I have huge respect for racing drivers. They demonstrate a level of focus that can be found in few other sports people. A Formula 1 driver drives each corner almost inch perfect, time after time, and their speed has to be absolutely on the button. One mistake and they are finished for that race. This is so different from almost every other sport – in team sports, there is time to rectify errors – the game doesn’t end as the first point is scored or goal is registered. In individual sports, the tennis player can serve again or play another point, and the golfer has 18 holes (sometimes 72) if they mess one up.
And so I was watching the Malaysian Grand Prix last weekend – which was made more eventful by rain. As it drew to its conclusion, the Mexican Sergio “Checo” Perez driving for Sauber – usually one of the less competitive teams – was in second position, and appeared to have the chance to win the race. He gradually reduced the distance between himself and Fernando Alonso’s Ferrari. Finally, he was within a second of it with half a dozen laps to go. The chance was there.
Then he received a message over his radio from his pit crew. “Checo be careful, we need this position, be careful”. They needed the position because points bring in cash in Formula 1, and perhaps because this was the nearest that Peter Sauber, the team principal, had been to victory in almost 20 years of Formula 1. But ‘be careful’? And twice in the same sentence? Checo had contended with torrential rain whilst driving at 150mph and with visibility down to a few yards for the first part of the race. Now with a relatively clear track and dry conditions he is told to “be careful”!
Almost as soon as he had received the message, he ran wide off the track, lost several seconds and that was the end of his challenge for first place. He did manage to regain control, and so finished in second place, but what could have been?
And more importantly, was the loss of control the result of being told to “be careful”?
This focussing of people’s minds on the potential pitfalls rather than on their achievements is something I come across on an almost daily basis in workplaces. I saw a sign recently on some stairs which read, “Do not spill your drink – this causes a slip hazard”. I wondered which members of staff in particular attempted or wanted to spill their drinks on the stairs. And when a drink is spilt, it appears that you don’t need to clean it up! Perhaps a better sign could have been “If you spill liquids, clean up to avoid slips – thanks” – same amount of words, but perhaps a different focus for the message – and a different message?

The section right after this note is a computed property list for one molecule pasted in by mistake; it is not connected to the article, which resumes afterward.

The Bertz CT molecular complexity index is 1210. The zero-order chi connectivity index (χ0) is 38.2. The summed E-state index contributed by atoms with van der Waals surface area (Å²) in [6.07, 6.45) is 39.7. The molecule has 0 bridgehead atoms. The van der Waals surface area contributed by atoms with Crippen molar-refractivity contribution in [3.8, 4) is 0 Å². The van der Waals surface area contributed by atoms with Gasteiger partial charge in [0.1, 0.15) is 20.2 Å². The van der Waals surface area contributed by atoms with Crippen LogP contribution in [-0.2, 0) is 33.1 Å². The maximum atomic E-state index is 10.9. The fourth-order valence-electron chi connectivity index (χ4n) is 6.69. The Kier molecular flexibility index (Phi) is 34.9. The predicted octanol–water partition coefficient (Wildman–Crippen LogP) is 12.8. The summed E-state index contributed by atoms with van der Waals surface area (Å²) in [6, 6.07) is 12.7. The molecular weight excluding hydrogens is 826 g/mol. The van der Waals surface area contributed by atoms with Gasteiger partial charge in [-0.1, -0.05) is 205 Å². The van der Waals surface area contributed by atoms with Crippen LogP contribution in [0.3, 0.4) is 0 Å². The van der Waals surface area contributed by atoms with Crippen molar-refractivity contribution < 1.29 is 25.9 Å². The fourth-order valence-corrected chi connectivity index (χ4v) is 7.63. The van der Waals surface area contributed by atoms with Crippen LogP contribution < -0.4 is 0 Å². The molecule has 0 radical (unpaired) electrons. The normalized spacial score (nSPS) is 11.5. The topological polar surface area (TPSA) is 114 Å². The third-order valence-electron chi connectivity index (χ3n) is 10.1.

I also hear it a lot where children are involved – and this is the most concerning issue for me. “Don’t spill your drink”, “Be careful with your plate”, “Don’t fall over”, “Make sure you don’t fall off the climbing frame”, and so they go on. The vast majority of children have no intention of doing any of these things – they are probably already concentrating on achieving (or perhaps not failing) before hearing these ‘words of wisdom’, so what help are they? Or what hindrance are they?
“Well done for carrying that full cup”, “You carried that plate beautifully”, and “You’ve done really well getting to the top of that climbing frame” could be so much more effective. The child will grow up looking at the world in a more positive way, and they will have more self-belief.
And as they move into the work environment, perhaps we would then see fewer notices like the one above – and Checo and Peter Sauber may have won their first Grand Prix.